Remi Letemple, Senior Research Analyst, Government Insights

“Humanity has a choice: cooperate or perish. It’s either a Climate Solidarity Pact — or a Collective Suicide Pact”.

COP27, held in Sharm El Sheikh, Egypt, in November 2022, began with this sobering opening statement from UN Secretary-General António Guterres. It set the mood for the two-week conference, which fell well short of meeting its targets. According to the Economist, “There is no way Earth can now avoid a temperature rise of more than 1.5°C. There is still hope that the overshoot may not be too big, and may be only temporary, but even these consoling possibilities are becoming ever less likely.”

Governments need to keep investing to tackle climate change, but they now also need to invest to increase our collective resilience. Since COP26 in 2021, not only has the geopolitical environment changed significantly, but the increase in global temperatures, causing wildfires and flooding, has reminded us of the heavy cost of inaction.

While people expect decisive action from their governments, their leaders seem overwhelmed with different priorities and planned investments.

A Real Test of Leadership

This year, 130 developing countries succeeded in their attempt to add the notion of “loss and damages” to the official COP27 agenda. But with COP now over for another year, that looks like the only success in 2022. Even that still needs to be ironed out, however, and it should also be remembered that it only tackles the consequences and not the causes.

Mahmoud Mohieldin, UN Climate Change High Level Champion for Egypt, reminded us that global warming is not only about changing the way we produce and consume energy, but also about the way we produce food. “Transforming food systems could release back the $12 trillion the world spends on the hidden cost of food, from transportation to fertilisers,” he said. “We could also eliminate nearly all of the 8.5% of emissions that come from agriculture.”

There are many reasons why such important matters were not intensively discussed at COP27, but we believe one of them was the lack of global leadership.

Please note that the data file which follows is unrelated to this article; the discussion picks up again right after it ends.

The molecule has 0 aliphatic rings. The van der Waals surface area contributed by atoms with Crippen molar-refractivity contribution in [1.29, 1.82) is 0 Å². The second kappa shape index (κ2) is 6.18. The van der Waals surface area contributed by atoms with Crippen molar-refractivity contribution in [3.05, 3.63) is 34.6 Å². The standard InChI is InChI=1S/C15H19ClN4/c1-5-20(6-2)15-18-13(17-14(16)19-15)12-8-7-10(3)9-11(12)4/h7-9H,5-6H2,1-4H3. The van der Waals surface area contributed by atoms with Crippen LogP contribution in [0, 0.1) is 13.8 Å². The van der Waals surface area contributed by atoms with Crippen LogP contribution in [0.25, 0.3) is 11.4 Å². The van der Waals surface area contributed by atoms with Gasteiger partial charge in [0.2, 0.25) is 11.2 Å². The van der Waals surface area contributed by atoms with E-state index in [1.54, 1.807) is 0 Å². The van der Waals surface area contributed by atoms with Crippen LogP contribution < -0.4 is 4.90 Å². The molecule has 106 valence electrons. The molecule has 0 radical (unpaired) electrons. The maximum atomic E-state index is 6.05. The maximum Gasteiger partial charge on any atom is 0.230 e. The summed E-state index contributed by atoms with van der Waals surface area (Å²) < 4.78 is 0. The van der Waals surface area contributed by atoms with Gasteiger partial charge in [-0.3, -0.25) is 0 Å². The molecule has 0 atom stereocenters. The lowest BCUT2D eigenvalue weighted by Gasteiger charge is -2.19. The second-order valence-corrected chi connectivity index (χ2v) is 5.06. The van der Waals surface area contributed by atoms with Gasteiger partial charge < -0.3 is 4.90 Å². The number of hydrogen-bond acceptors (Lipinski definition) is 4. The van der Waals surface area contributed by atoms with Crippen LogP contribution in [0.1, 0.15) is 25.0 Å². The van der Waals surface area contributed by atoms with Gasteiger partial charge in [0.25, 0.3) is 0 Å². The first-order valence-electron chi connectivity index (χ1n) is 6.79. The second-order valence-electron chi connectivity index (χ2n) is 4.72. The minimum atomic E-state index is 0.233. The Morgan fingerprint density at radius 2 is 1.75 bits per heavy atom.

If no leader stands out when there is so much to coordinate and activate, the transformation must come from cooperation and greater transparency in the promises made to lower our emissions and our dependence on fossil energies.

COP28: Climate Data for the Common Good

Next year’s COP will come at the same time as the first report since the Paris Agreement of 2015, as the final biennial reports for developed countries will be multilaterally assessed to complete the final IAR cycle during 2023–2024. It’s hard to believe that the direction set in 2015 — to limit global warming to well below 2°C and preferably to 1.5°C — will be reached by then. It’s also hard to think that we will have concrete data to rely on by then.

Some initiatives with data transparency at their core have already been implemented. We think of the Climate Data Steering Committee, the EU’s Corporate Sustainability Reporting Directive and the One Data Hub. By the time these reporting mechanisms are live, there will be more data to track and report, including the loss and damages funds agreed at COP27.

These reports include the same KPIs and data format to follow up on, however. One goal for government executives will be to agree on a data format for each component of climate change, which will need to be transparent for citizens so that they can hold their governments to account.

Philosopher Günther Anders once explained the notion of the Promethean gap, which refers to the incapacity of the human brain to perceive the danger it might encounter. At the beginning of 2022, IDC revealed that the number 2 challenge for governments when attempting to become more sustainable was the lack of IT tools to measure the impact, which was almost as challenging as the lack of funds. If we need concrete data before we take action, it’s time to understand that when it comes to “cooperate or perish” it’s not too late to make the right choice.

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